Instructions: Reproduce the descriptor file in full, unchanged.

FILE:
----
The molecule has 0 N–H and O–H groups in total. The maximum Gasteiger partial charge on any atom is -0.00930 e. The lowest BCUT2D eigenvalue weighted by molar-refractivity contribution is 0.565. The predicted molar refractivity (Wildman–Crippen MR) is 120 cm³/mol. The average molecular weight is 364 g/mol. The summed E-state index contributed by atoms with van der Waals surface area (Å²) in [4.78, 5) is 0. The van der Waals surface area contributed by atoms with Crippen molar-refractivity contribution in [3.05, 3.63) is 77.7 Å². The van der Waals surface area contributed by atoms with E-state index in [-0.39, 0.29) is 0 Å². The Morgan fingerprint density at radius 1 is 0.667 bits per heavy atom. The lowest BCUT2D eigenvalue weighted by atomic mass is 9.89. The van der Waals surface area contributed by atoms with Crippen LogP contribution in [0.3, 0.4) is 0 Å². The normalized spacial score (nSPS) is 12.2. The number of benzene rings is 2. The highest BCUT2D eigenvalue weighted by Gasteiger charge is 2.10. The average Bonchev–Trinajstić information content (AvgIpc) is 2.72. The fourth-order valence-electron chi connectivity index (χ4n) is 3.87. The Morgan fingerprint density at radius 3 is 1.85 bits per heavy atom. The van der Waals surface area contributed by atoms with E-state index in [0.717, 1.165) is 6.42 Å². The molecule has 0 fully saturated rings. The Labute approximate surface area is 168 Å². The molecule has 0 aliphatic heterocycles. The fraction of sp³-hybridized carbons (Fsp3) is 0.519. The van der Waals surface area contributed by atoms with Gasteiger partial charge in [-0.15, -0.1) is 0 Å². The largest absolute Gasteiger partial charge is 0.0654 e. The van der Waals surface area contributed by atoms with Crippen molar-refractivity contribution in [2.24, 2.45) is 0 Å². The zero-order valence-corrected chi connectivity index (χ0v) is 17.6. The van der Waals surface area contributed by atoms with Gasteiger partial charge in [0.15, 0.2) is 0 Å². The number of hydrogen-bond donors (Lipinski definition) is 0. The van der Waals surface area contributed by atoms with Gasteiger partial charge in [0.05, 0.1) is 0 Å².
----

The molecule has 0 N–H and O–H groups in total. The maximum Gasteiger partial charge on any atom is -0.00930 e. The lowest BCUT2D eigenvalue weighted by molar-refractivity contribution is 0.565. The predicted molar refractivity (Wildman–Crippen MR) is 120 cm³/mol. The average molecular weight is 364 g/mol. The summed E-state index contributed by atoms with van der Waals surface area (Å²) in [4.78, 5) is 0. The van der Waals surface area contributed by atoms with Crippen molar-refractivity contribution in [3.05, 3.63) is 77.7 Å². The van der Waals surface area contributed by atoms with E-state index in [-0.39, 0.29) is 0 Å². The Morgan fingerprint density at radius 1 is 0.667 bits per heavy atom. The lowest BCUT2D eigenvalue weighted by atomic mass is 9.89. The van der Waals surface area contributed by atoms with Crippen LogP contribution in [0.3, 0.4) is 0 Å². The normalized spacial score (nSPS) is 12.2. The number of benzene rings is 2. The highest BCUT2D eigenvalue weighted by Gasteiger charge is 2.10. The average Bonchev–Trinajstić information content (AvgIpc) is 2.72. The fourth-order valence-electron chi connectivity index (χ4n) is 3.87. The Morgan fingerprint density at radius 3 is 1.85 bits per heavy atom. The van der Waals surface area contributed by atoms with E-state index in [0.717, 1.165) is 6.42 Å². The molecule has 0 fully saturated rings. The Labute approximate surface area is 168 Å². The molecule has 0 aliphatic heterocycles. The fraction of sp³-hybridized carbons (Fsp3) is 0.519. The van der Waals surface area contributed by atoms with Gasteiger partial charge in [-0.15, -0.1) is 0 Å². The largest absolute Gasteiger partial charge is 0.0654 e. The van der Waals surface area contributed by atoms with Crippen molar-refractivity contribution in [2.24, 2.45) is 0 Å². The zero-order valence-corrected chi connectivity index (χ0v) is 17.6. The van der Waals surface area contributed by atoms with Gasteiger partial charge in [0.15, 0.2) is 0 Å². The number of hydrogen-bond donors (Lipinski definition) is 0. The van der Waals surface area contributed by atoms with Gasteiger partial charge in [0.05, 0.1) is 0 Å².